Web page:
A young sea lion found wandering down Highway 1 near Fort Bragg over the weekend was returned to the ocean before too long, as nothing obvious warranted veterinary intervention.

But the incident reveals one of the challenges of an ongoing crisis that’s so far involved more than 2,700 sea lions that have turned up starving and emaciated on the California Coast since January: Even if they survive and grow strong enough to go back to the wild, it’s not clear how well they’ll get along.

The friendly juvenile found early Sunday by two Mendocino County deputies on routine patrol south of the city of Fort Bragg was a quarter-mile from shore in the path of traffic on a dark, foggy night when the two men stopped to check on the animal and it affectionately rubbed up against their legs.

An orange tag found on its flipper revealed why, the Sheriff’s Office said.

It already had been rescued once and rehabilitated at the Marine Mammal Center at Fort MacArthur in San Pedro, then released back to the ocean after learning to interact with humans.

Mendocino County sheriff’s deputies Sergio Chora-Alvarado and Ze Manuel Lima learned that much when they phoned the Marine Mammal Center in Sausalito, where someone ran the tag and confirmed the sea lion — which weighed about 20 pounds and was 30 inches long — was a former patient in San Pedro.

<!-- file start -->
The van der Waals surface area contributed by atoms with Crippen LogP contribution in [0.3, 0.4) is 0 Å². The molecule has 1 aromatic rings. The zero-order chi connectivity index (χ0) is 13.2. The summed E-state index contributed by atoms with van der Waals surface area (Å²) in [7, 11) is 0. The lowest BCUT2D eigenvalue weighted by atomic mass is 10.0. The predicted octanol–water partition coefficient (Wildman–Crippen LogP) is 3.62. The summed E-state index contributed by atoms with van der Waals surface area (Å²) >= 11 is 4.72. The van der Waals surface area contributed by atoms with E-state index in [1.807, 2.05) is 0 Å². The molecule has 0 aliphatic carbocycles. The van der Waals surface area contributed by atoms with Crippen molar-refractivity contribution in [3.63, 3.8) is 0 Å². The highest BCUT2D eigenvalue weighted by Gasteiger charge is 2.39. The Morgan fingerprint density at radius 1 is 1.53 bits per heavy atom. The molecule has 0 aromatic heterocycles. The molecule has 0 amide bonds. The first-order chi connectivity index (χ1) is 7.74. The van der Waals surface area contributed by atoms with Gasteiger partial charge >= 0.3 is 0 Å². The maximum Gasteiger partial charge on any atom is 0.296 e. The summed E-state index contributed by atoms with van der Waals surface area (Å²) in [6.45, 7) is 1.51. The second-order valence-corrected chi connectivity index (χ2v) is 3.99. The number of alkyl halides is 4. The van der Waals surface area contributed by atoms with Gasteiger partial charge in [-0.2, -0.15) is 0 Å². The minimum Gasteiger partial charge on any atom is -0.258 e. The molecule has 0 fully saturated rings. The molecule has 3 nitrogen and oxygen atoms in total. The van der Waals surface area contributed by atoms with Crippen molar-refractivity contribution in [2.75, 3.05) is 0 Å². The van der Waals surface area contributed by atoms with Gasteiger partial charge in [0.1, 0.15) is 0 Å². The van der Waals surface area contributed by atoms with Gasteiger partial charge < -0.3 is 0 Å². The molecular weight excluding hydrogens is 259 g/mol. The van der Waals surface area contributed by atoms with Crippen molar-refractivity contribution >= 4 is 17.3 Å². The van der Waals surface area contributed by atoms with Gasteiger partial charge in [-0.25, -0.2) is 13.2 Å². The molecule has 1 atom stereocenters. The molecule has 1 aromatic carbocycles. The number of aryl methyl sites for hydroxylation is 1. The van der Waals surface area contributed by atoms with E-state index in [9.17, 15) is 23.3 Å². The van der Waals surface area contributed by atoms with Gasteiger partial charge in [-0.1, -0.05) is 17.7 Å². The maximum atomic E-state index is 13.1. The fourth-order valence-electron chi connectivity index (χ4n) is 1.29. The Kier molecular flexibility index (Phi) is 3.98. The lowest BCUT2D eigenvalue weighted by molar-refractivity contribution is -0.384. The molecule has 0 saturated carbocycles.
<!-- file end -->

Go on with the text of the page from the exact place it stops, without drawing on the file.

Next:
But because its health appeared to be about the same as it was when released and it did not display obvious distress, the deputies were told simply to take it back to the ocean, so it got a ride in a police cruiser, authorities said.

Representatives of the Marine Mammal Center were not available late Tuesday to say how long ago the animal had been released, or where.

The state’s marine mammal rehabilitation facilities have grappled with mass strandings of sea lion juveniles and pups that has just been officially declared an unusual mortality event by the federal National Oceanic and Atmospheric Administration. More than 1,000 were found stranded last month alone, NOAA said.

Though the affected animals have been concentrated in Central and, especially, Southern California, some of them have found their way north.

Mendocino County authorities said the pup that found its way back to shore Sunday morning was indistinguishable in the dark and moving slowly on the road when the deputies came upon it at about 1 a.m.

It doubtless would have been struck and killed or injured had they not stopped to render aid and escort it back to the ocean, they said.

Civilians who encounter an injured or distressed sea lion, or any other marine mammal, should not go near it but are asked to report it to the Marine Mammal Stranding Network by calling 415-289-7325, 24 hours a day, seven days a week.

You can reach Staff Writer Mary Callahan at 521-5249 or mary.callahan@pressdemocrat.com. On Twitter @MaryCallahanB.

Editor’s note: This article has been updated to correct the Marine Mammal Center that treated the sea lion.